The pointcut concept is the key to AOP, distinguishing AOP from older technologies offering interception. Pointcuts enable advice to be targeted independently of the OO hierarchy. For example, an around advice providing declarative transaction management can be applied to a set of methods spanning multiple objects. Thus pointcuts provide the structural element of AOP.

13.1.2. Spring.NET AOP capabilities

Spring.NET AOP is implemented in pure C#. There is no need for a special compilation process - all weaving is done at runtime. Spring.NET AOP does not need to control or modify the way in which assemblies are loaded, nor does it rely on unmanaged APIs, and is thus suitable for use in any CLR environment.

Spring.NET currently supports interception of method invocations. Field interception is not implemented, although support for field interception could be added without breaking the core Spring.NET AOP APIs.

Field interception arguably violates OO encapsulation. We don't believe it is wise in application development.

Spring.NET provides classes to represent pointcuts and different advice types. Spring.NET uses the term advisor for an object representing an aspect, including both an advice and a pointcut targeting it to specific joinpoints.

Different advice types are IMethodInterceptor (from the AOP Alliance interception API); and the advice interfaces defined in the Spring.Aop namespace. All advices must implement the AopAlliance.Aop.IAdvice tag interface. Advices supported out the box are IMethodInterceptor ; IThrowsAdvice; IBeforeAdvice; and IAfterReturningAdvice. We'll discuss advice types in detail below.

Spring.NET provides a .NET translation of the Java interfaces defined by the AOP Alliance. Around advice must implement the AOP Alliance AopAlliance.Interceptr.IMethodInterceptor interface. Whilst there is wide support for the AOP Alliance in Java, Spring.NET is currently the only .NET AOP framework that makes use of these interfaces. In the short term, this will provide a consistent programming model for those doing development in both .NET and Java, and in the longer term, we hope to see more .NET projects adopt the AOP Alliance interfaces.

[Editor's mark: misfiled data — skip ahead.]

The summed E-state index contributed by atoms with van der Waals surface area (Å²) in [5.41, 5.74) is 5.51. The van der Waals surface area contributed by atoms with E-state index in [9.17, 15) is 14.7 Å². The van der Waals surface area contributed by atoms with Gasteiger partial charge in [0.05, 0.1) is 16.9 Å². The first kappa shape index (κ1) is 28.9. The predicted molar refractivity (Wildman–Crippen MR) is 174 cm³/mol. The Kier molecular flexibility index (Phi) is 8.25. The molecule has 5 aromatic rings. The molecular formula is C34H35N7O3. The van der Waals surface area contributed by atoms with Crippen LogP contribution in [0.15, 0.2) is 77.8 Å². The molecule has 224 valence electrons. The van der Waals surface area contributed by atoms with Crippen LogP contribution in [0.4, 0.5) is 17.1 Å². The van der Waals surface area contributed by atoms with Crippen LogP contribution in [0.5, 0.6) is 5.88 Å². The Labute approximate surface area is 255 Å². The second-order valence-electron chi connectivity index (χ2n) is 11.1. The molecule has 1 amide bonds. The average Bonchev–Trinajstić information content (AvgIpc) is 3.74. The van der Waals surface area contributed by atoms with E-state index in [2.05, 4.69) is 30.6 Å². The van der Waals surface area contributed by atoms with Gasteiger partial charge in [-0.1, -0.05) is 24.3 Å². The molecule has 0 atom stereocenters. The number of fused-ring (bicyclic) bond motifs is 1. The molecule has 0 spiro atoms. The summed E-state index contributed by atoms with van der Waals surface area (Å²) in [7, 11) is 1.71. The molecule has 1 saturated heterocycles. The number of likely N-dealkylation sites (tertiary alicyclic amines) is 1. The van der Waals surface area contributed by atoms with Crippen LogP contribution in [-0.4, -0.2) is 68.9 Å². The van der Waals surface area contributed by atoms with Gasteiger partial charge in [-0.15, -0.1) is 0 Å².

The aim of Spring.NET AOP support is not to provide a comprehensive AOP implementation on par with the functionality available in AspectJ. However, Spring.NET AOP provides an excellent solution to most problems in .NET applications that are amenable to AOP.

Thus, it is common to see Spring.NET's AOP functionality used in conjunction with a Spring.NET IoC container. AOP advice is specified using normal object definition syntax (although this allows powerful "autoproxying" capabilities); advice and pointcuts are themselves managed by Spring.NET IoC.

13.1.3. AOP Proxies in Spring.NET

Spring.NET generates AOP proxies at runtime using classes from the System.Reflection.Emit namespace to create necessary IL code for the proxy class. This results in proxies that are very efficient and do not impose any restrictions on the inheritance hierarchy.

Another common approach to AOP proxy implementation in .NET is to use ContextBoundObject and the .NET remoting infrastructure as an interception mechanism. We are not very fond of ContextBoundObject approach because it requires classes that need to be proxied to inherit from the ContextBoundObject either directly or indirectly. In our opinion this an unnecessary restriction that influences how you should design your object model and also excludes applying AOP to "3rd party" classes that are not under your direct control. Context-bound proxies are also an order of magnitude slower than IL-generated proxies, due to the overhead of the context switching and .NET remoting infrastructure.

Spring.NET AOP proxies are also "smart" - in that because proxy configuration is known during proxy generation, the generated proxy can be optimized to invoke target methods via reflection only when necessary (i.e. when there are advices applied to the target method). In all other cases the target method will be called directly, thus avoiding performance hit caused by the reflective invocation.

Finally, Spring.NET AOP proxies will never return a raw reference to a target object. Whenever a target method returns a raw reference to a target object (i.e. "return this;"), AOP proxy will recognize what happened and will replace the return value with a reference to itself instead.

The current implementation of the AOP proxy generator uses object composition to delegate calls from the proxy to a target object, similar to how you would implement a classic Decorator pattern. This means that classes that need to be proxied have to implement one or more interfaces, which is in our opinion not only a less-intruding requirement than ContextBoundObject inheritance requirements, but also a good practice that should be followed anyway for the service classes that are most common targets for AOP proxies.

In a future release we will implement proxies using inheritance, which will allow you to proxy classes without interfaces as well and will remove some of the remaining raw reference issues that cannot be solved using composition-based proxies.